This week they were. Matt Wile put five kickoffs in the endzone, Jeremy Gallon averaged 15 yards on four actual punt returns, and the missed field goal was off by about a foot. The only downer is Will Hagerup's persistent mediocrity. He averaged under 35 yards a kick and Michigan is now 112th in net punting. Even if you exclude all the coffin corner stuff from the MSU game he's averaging just 37.7 yards a kick. Wile was doing significantly better during Hagerup's suspension.
Unfortunately, it's likely Gallon's momentary renaissance and the Wile bombing are effects of the opponent and the wind. Illinois's punting is also in the triple digits.
Derp du jour. Seeing some revival of the "we can't run Denard because he won't last through the season" meme, which… like… guh. He's missed a series last week and the last quarter and a half this week because he banged his hand on a pass-rusher's helmet. Twice. The first time he was back in after a series. The second time he could have come back in if necessary. Cancel the spread offense.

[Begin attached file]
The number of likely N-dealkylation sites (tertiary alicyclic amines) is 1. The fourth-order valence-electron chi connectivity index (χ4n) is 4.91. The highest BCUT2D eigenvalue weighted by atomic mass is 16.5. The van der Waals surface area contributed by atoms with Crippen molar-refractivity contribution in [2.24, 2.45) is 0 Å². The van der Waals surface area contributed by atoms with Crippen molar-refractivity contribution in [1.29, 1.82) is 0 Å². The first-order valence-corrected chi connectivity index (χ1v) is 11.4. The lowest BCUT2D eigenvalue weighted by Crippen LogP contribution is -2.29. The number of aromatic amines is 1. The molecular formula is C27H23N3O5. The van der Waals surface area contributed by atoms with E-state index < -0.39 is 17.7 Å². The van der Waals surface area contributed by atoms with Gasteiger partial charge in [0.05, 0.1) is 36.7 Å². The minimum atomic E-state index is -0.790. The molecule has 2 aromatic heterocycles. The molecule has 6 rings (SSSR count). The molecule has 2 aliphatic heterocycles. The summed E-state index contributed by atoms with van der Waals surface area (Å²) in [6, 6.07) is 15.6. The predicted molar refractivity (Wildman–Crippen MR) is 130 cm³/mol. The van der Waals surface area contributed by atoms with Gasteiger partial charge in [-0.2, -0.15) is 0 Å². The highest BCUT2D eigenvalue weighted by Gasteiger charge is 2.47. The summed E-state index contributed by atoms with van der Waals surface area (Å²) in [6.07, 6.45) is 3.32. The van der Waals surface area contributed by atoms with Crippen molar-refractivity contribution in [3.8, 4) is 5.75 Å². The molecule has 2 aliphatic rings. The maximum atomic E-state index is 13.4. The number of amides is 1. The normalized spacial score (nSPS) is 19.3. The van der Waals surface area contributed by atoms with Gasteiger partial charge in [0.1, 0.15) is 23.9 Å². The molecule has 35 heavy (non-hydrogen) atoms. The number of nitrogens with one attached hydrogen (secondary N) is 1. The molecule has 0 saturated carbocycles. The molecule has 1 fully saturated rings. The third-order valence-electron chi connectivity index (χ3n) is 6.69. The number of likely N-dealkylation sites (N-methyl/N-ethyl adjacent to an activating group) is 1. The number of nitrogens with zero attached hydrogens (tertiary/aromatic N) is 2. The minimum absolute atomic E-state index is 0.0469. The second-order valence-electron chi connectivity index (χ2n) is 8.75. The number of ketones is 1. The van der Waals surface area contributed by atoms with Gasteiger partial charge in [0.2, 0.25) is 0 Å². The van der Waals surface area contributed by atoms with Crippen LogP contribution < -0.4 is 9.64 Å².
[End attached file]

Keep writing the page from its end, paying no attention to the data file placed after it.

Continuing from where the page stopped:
Denard's lasted through the bulk of the Big Ten season and with Nebraska and Ohio State left on the schedule, restricting his carries in case he gets hurt is nuts. What are you saving him for?
BONUS: Devin Gardner did two things and Michigan's offense went from racking up yards (and shooting itself in the foot) to not doing the former (and getting short fields). There is no QB controversy. If Michigan makes a 39 yard field goal and Borges doesn't get too cute on the goal line it's 24-0 at halftime and we aren't having this conversation.
Let's stop talking about this.
A permanent feature. Hoke on his decision to go from the one:
Michigan reached the Illinois 1-yard line in the second quarter and went for it on fourth down. Robinson lost 4 yards on the play.
Hoke was asked if going for it in that situation will be the norm. "Pretty much," he said. "And the defense bailed me out."
Desmond Morgan decleater. Don't hate me but I thought that was a missed cut by the RB, who had a lane outside the block. /ducks
dnak puts the defensive performance in a graph (graph):